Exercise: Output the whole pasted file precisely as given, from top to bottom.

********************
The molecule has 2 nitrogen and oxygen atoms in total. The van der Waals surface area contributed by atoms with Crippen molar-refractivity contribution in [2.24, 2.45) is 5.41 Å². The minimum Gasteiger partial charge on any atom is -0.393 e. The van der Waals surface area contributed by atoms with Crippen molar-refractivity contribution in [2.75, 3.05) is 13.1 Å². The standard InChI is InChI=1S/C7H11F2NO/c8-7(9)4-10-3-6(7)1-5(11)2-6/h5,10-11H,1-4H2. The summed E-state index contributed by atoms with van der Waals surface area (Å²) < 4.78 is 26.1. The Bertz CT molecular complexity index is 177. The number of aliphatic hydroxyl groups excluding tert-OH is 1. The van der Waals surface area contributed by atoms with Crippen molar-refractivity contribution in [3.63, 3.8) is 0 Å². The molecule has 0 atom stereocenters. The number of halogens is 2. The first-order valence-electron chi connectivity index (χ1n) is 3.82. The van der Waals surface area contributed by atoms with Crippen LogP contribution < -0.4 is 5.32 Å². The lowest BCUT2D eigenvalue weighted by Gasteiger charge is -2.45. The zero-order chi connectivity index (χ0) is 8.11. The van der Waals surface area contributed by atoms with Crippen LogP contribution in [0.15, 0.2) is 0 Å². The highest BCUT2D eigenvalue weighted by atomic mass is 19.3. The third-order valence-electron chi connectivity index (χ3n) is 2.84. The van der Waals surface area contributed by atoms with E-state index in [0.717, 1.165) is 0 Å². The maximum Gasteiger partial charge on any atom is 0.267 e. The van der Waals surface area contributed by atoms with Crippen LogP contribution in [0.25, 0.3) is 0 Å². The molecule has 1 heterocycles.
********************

The molecule has 2 nitrogen and oxygen atoms in total. The van der Waals surface area contributed by atoms with Crippen molar-refractivity contribution in [2.24, 2.45) is 5.41 Å². The minimum Gasteiger partial charge on any atom is -0.393 e. The van der Waals surface area contributed by atoms with Crippen molar-refractivity contribution in [2.75, 3.05) is 13.1 Å². The standard InChI is InChI=1S/C7H11F2NO/c8-7(9)4-10-3-6(7)1-5(11)2-6/h5,10-11H,1-4H2. The summed E-state index contributed by atoms with van der Waals surface area (Å²) < 4.78 is 26.1. The Bertz CT molecular complexity index is 177. The number of aliphatic hydroxyl groups excluding tert-OH is 1. The van der Waals surface area contributed by atoms with Crippen molar-refractivity contribution in [3.63, 3.8) is 0 Å². The molecule has 0 atom stereocenters. The number of halogens is 2. The first-order valence-electron chi connectivity index (χ1n) is 3.82. The van der Waals surface area contributed by atoms with Crippen LogP contribution < -0.4 is 5.32 Å². The lowest BCUT2D eigenvalue weighted by Gasteiger charge is -2.45. The zero-order chi connectivity index (χ0) is 8.11. The van der Waals surface area contributed by atoms with Crippen LogP contribution in [0.15, 0.2) is 0 Å². The highest BCUT2D eigenvalue weighted by atomic mass is 19.3. The third-order valence-electron chi connectivity index (χ3n) is 2.84. The van der Waals surface area contributed by atoms with E-state index in [0.717, 1.165) is 0 Å². The maximum Gasteiger partial charge on any atom is 0.267 e. The van der Waals surface area contributed by atoms with Crippen LogP contribution in [0.25, 0.3) is 0 Å². The molecule has 1 heterocycles.